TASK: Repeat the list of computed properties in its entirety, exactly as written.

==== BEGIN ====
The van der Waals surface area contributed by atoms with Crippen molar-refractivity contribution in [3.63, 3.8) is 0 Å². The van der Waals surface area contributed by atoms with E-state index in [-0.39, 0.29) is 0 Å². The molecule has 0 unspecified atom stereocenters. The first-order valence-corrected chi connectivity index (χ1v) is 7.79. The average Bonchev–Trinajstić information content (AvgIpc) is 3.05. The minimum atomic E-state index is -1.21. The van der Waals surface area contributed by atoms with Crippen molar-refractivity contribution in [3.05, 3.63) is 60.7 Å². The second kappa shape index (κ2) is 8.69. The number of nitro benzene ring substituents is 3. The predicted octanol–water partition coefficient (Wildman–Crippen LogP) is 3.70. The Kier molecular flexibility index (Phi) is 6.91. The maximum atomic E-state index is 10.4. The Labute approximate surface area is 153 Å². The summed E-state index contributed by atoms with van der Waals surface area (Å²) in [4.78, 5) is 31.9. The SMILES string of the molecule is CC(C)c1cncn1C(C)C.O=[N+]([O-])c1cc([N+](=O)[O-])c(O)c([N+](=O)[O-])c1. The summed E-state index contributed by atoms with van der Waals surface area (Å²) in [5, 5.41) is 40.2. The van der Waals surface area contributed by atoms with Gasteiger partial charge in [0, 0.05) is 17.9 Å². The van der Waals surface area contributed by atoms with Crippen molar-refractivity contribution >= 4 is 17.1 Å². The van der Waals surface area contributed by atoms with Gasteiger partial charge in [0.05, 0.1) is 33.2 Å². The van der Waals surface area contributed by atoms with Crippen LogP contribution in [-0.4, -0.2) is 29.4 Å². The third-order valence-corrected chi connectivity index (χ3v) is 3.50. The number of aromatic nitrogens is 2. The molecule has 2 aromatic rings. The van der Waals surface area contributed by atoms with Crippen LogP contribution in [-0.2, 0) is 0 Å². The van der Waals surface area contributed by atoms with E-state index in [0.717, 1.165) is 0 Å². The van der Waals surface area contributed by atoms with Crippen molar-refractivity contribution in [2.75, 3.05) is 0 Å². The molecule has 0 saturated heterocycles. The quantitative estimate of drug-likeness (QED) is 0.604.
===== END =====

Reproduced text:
The van der Waals surface area contributed by atoms with Crippen molar-refractivity contribution in [3.63, 3.8) is 0 Å². The van der Waals surface area contributed by atoms with E-state index in [-0.39, 0.29) is 0 Å². The molecule has 0 unspecified atom stereocenters. The first-order valence-corrected chi connectivity index (χ1v) is 7.79. The average Bonchev–Trinajstić information content (AvgIpc) is 3.05. The minimum atomic E-state index is -1.21. The van der Waals surface area contributed by atoms with Crippen molar-refractivity contribution in [3.05, 3.63) is 60.7 Å². The second kappa shape index (κ2) is 8.69. The number of nitro benzene ring substituents is 3. The predicted octanol–water partition coefficient (Wildman–Crippen LogP) is 3.70. The Kier molecular flexibility index (Phi) is 6.91. The maximum atomic E-state index is 10.4. The Labute approximate surface area is 153 Å². The summed E-state index contributed by atoms with van der Waals surface area (Å²) in [4.78, 5) is 31.9. The SMILES string of the molecule is CC(C)c1cncn1C(C)C.O=[N+]([O-])c1cc([N+](=O)[O-])c(O)c([N+](=O)[O-])c1. The summed E-state index contributed by atoms with van der Waals surface area (Å²) in [5, 5.41) is 40.2. The van der Waals surface area contributed by atoms with Gasteiger partial charge in [0, 0.05) is 17.9 Å². The van der Waals surface area contributed by atoms with Crippen molar-refractivity contribution >= 4 is 17.1 Å². The van der Waals surface area contributed by atoms with Gasteiger partial charge in [0.05, 0.1) is 33.2 Å². The van der Waals surface area contributed by atoms with Crippen LogP contribution in [-0.4, -0.2) is 29.4 Å². The third-order valence-corrected chi connectivity index (χ3v) is 3.50. The number of aromatic nitrogens is 2. The molecule has 2 aromatic rings. The van der Waals surface area contributed by atoms with Crippen LogP contribution in [-0.2, 0) is 0 Å². The van der Waals surface area contributed by atoms with E-state index in [0.717, 1.165) is 0 Å². The van der Waals surface area contributed by atoms with Crippen molar-refractivity contribution in [2.75, 3.05) is 0 Å². The molecule has 0 saturated heterocycles. The quantitative estimate of drug-likeness (QED) is 0.604.